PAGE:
Once I was a clever boy learning the arts of Oxford... is a quotation from the verses written by Bishop Richard Fleming (c.1385-1431) for his tomb in Lincoln Cathedral. Fleming, the founder of Lincoln College in Oxford, is the subject of my research for a D. Phil., and, like me, a son of the West Riding. I have remarked in the past that I have a deeply meaningful on-going relationship with a dead fifteenth century bishop... it was Fleming who, in effect, enabled me to come to Oxford and to learn its arts, and for that I am immensely grateful.

Thursday, 15 July 2010

St Bonaventure in Yorkshire?

Today is the feast of St Bonaventure, or to give him his actual name rather than a nickname, John (Giovanni) of Fidanza. Quite apart from his insights as a Doctor of the Church, which are eloquent, the Seraphic Doctor interests me for two more particular reasons.

The first is that an understanding of his mystical theology is, I believe, a great help in understanding the theology of "my" Bishop, Richard Fleming. I am not saying that Bonaventure's work influenced Fleming directly, rather that they arrived at similar views. Fleming's literary remains are not comparable to the collected works of a figure like Bonaventure, but they are in the same essential tradition.

The second point of interest is that both were Papally provided to the see of York, but never secured it. In the case of Fleming politics, both secular and ecclesiastical, played the crucial part on frustrating the plan - but that is another, and very long, as well as very interesting, story.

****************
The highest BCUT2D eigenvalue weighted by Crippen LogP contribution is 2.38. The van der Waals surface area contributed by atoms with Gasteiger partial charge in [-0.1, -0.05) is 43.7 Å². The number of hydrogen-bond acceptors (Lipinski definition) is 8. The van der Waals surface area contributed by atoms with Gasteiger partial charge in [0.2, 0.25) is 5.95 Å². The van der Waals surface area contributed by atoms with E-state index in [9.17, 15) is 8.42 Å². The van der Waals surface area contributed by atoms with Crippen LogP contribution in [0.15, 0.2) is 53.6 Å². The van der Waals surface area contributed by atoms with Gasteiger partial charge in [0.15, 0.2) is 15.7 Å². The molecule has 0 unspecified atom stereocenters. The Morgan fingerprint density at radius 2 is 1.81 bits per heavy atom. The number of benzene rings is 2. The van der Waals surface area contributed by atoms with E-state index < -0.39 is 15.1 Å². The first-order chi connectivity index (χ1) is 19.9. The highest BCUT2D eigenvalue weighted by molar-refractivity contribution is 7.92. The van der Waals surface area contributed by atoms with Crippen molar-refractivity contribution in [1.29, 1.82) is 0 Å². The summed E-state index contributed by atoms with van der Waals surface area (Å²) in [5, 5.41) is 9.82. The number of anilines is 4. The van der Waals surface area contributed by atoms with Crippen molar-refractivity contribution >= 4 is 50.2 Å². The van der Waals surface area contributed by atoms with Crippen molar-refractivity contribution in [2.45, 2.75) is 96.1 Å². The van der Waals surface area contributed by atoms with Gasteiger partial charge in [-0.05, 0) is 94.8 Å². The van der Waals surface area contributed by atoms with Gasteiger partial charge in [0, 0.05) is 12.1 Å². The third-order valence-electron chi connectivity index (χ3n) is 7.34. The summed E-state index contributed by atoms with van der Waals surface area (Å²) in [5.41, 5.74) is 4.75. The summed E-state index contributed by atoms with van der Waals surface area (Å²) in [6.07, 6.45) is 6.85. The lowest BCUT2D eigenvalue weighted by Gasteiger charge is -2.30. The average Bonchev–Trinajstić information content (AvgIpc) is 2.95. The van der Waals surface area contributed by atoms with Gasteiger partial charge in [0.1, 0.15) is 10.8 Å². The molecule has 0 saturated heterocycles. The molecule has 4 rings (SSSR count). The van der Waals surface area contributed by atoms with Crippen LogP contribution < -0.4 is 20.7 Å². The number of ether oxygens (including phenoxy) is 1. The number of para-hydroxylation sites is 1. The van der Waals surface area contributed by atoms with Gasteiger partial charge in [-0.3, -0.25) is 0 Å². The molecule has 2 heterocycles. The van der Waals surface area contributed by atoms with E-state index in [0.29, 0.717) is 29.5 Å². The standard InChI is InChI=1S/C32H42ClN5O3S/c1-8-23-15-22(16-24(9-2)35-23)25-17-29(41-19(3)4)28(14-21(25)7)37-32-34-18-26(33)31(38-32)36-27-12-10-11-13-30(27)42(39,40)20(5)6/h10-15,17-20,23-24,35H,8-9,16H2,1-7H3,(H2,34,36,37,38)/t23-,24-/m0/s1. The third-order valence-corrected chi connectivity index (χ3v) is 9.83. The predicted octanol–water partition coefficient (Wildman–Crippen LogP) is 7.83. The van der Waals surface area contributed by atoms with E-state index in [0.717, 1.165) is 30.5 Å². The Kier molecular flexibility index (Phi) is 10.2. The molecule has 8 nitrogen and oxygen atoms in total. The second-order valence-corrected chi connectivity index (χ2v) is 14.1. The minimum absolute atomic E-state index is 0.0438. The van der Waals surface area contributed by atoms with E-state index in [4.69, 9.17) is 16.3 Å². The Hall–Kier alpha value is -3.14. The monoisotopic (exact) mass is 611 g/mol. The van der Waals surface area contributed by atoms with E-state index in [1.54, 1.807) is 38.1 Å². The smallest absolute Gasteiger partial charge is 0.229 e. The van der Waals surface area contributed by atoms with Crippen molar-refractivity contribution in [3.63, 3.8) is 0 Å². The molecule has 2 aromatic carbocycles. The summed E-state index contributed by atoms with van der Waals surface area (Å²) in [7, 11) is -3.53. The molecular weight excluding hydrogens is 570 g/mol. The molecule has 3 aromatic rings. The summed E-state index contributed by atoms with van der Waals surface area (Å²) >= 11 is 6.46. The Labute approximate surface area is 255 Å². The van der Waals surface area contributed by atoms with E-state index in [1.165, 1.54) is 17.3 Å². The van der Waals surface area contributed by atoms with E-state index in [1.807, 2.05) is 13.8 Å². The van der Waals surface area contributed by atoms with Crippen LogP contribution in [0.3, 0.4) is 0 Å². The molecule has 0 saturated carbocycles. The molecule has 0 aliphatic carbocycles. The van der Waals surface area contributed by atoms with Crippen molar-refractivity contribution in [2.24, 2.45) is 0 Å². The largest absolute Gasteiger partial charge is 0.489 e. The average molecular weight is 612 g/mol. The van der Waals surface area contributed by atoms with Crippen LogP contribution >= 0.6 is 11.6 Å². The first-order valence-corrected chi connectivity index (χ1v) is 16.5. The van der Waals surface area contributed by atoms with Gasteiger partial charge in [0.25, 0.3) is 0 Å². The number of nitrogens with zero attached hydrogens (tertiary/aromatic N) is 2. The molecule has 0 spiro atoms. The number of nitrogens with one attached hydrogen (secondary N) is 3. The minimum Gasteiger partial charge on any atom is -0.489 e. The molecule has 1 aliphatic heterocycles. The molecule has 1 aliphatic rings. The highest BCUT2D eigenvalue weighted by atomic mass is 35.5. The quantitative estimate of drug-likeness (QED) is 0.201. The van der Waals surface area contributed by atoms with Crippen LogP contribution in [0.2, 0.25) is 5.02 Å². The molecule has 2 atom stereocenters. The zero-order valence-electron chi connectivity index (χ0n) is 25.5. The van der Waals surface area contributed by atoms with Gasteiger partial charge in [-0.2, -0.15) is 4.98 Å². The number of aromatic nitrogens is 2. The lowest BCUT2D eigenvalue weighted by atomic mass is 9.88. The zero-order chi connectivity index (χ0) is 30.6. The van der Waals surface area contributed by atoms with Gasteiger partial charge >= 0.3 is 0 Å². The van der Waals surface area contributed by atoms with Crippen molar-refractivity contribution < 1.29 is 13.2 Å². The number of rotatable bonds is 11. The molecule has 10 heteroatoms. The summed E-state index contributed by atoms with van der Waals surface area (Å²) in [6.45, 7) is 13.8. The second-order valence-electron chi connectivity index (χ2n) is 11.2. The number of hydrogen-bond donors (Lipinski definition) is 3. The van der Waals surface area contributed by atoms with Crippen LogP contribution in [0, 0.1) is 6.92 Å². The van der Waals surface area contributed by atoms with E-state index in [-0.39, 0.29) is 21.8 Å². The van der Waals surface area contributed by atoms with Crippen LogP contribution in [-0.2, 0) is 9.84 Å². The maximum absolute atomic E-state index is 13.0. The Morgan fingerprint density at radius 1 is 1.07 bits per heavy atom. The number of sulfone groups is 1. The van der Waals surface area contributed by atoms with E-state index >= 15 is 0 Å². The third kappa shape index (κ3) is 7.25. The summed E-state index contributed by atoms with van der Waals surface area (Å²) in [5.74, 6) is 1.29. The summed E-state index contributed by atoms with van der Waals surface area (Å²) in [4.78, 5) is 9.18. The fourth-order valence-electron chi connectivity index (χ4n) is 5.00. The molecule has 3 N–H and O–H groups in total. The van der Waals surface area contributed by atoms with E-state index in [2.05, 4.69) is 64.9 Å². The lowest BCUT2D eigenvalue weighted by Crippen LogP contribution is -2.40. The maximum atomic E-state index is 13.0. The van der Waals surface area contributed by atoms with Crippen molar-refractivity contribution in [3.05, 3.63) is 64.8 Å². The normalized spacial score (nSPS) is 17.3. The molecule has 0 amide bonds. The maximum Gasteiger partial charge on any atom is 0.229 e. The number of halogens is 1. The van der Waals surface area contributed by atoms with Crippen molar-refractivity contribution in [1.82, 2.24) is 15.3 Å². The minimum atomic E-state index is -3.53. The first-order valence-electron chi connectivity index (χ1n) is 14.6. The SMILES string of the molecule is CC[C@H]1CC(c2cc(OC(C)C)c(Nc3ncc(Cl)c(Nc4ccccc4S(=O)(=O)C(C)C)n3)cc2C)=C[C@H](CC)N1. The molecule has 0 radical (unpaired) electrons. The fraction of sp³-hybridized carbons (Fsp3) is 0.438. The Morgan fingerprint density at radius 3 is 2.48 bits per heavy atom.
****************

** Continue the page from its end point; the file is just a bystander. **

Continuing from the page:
The fact that John of Fidanza does not figure on the list of Archbishops of York is one that I have never seen fully explored - is it one of those topics I might look at if I ever have time? We'll see. I must look it up in the appropriate authors. The following are a few thoughts off the top of my head.

Essentially John/Bonaventure is said to have declined it through humility, but then he went on to become Cardinal Bishop of Albano.

The death in 1265 of Archbishop Godfrey Ludham left the see vacant. the Chapter elected the Dean to succeed him, but as so often in such cases the Dean's election was quashed by the Pope, Clement IV, and Bonaventure provided in November of that year. It was not until October 1266 that Bonaventure renounced the appointment, which went to Walter Gifford, Bishop of Bath and Wells.

Given the situation in England - 1265 had seen the battle of Evesham and the defeat and death of Simon de Montfort, and in 1266 the siege of Kenilworth was being concluded with the Dictum, it looks as if filling the see of York either got entangled in politics or simply was neglected as far as the government was concerned. Was the appointment of the Seraphic Doctor an example of Clement IV seeking to extend Papal powers in a political vacuum, and also of providing (in both senses) for the appointment of a distinguished theologian? Given that non-native appointees in bishoprics had been an issue in the recent problems between King Henry III and many of his magnates, this was venturing on delicate ground.

Whatever the English context I wonder if Bonaventure would have really wanted to transfer himself to England and the responsibilities of being Archbishop of York. That is, of course, assuming that he might have been resident rather than an absentee. As it was York missed out on having another saint-archbishop, and Bonaventure missed out on the delights or otherwise of dealing with the chapters of York and the three pro-cathedrals of Beverley, Ripon and Southwell, the administration of a huge diocese and a province with, in whoever was Bishop of Durham, a very independent minded principal suffragan, let alone administering the palatine lordship of Hexhamshire. What would the seraphic Doctor and the people of his diocese made of each other? One of those curious might-have-beens of history.

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